Outraged Graveney residents claimed the Liberal Democrats stole credit for a resident-led campaign on lorries for their own political gain.

Rectory Lane became one of the first roads in the borough to be patrolled with mobile CCTV units to catch illegal lorries after residents petitioned the council.

It was a victory for activists, until the Wandsworth Liberal Democrats seemingly claimed credit for the move in a letter distributed two weeks ago.

The party has since apologised and said the leaflet was worded unclearly, but residents accused them of jumping on the bandwagon.

David Whitehouse, who led the campaign, said: “We bothered to get out and do something and someone else has tried to steal our thunder.

"We just wanted to feel, as ordinary people, we had made our street a safer place to live.”

The 51-year-old office manager and his neighbours collected 103 signatures asking for road repairs and the enforcement of a lorry ban.

When the transportation overview and scrutiny committee granted their requests in April, the report referred to just one petition – theirs.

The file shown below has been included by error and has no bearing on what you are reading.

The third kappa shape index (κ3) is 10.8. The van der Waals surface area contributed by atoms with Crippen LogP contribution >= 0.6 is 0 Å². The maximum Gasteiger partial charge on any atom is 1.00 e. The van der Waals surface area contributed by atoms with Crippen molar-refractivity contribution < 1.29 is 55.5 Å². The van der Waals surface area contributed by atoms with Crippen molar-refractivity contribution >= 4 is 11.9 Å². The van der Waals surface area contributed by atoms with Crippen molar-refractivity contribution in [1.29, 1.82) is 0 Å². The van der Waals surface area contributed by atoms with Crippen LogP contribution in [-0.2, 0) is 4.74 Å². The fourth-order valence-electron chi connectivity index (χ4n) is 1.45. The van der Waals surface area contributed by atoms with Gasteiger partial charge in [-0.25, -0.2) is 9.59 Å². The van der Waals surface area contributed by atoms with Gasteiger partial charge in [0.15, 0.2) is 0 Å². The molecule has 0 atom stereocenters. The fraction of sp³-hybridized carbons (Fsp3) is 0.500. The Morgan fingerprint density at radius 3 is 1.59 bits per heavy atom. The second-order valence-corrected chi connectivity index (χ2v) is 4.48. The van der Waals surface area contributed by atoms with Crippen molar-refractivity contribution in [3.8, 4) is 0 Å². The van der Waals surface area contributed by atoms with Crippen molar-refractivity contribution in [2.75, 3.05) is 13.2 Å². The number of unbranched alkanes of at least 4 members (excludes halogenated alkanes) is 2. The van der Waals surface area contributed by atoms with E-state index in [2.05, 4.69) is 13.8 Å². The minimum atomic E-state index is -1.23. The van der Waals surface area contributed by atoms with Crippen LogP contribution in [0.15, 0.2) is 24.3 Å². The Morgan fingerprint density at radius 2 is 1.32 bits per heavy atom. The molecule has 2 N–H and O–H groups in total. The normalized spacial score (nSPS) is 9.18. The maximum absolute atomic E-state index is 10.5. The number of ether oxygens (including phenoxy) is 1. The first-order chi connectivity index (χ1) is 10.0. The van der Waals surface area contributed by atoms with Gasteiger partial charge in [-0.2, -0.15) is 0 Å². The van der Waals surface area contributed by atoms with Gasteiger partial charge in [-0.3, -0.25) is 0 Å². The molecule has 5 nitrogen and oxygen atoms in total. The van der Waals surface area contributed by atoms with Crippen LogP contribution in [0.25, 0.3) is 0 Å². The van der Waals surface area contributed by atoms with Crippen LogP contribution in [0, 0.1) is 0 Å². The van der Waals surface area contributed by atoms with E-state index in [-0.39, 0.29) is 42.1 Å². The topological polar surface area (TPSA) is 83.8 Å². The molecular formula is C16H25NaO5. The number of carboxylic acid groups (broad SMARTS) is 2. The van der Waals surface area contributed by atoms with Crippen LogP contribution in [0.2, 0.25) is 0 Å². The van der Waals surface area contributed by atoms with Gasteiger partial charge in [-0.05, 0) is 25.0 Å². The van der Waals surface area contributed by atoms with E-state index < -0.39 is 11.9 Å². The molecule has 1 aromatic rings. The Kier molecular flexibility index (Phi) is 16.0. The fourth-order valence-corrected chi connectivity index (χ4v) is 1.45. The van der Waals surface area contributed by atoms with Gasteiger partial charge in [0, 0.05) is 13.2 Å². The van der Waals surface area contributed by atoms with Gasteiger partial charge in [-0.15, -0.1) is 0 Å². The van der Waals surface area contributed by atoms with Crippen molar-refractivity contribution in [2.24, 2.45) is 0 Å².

However, two weeks ago the Liberal Democrats distributed a letter reading: “Thank you to the 104 residents of Rectory Lane who signed our petition to the council calling on them to enforce the ban of heavy lorries using Rectory Lane illegally.

“The Planning and Transportation Committee has discussed the issue and has agreed to carry out some surveillance…”

This week the Liberal Democrats said they submitted a petition, but admitted it went in later and was not the reason for the council resolution.

Matthew Green, chairman of the Battersea and Tooting branch, said: “In hindsight it [the letter] could have been more clearly worded.

“The letter was factually correct. Although it may be read as taking credit.”

He said the party had been working on the lorries issue since last summer and denied it was taking undue credit for political gain.

A clarification will be published in the next edition of the party newsletter.

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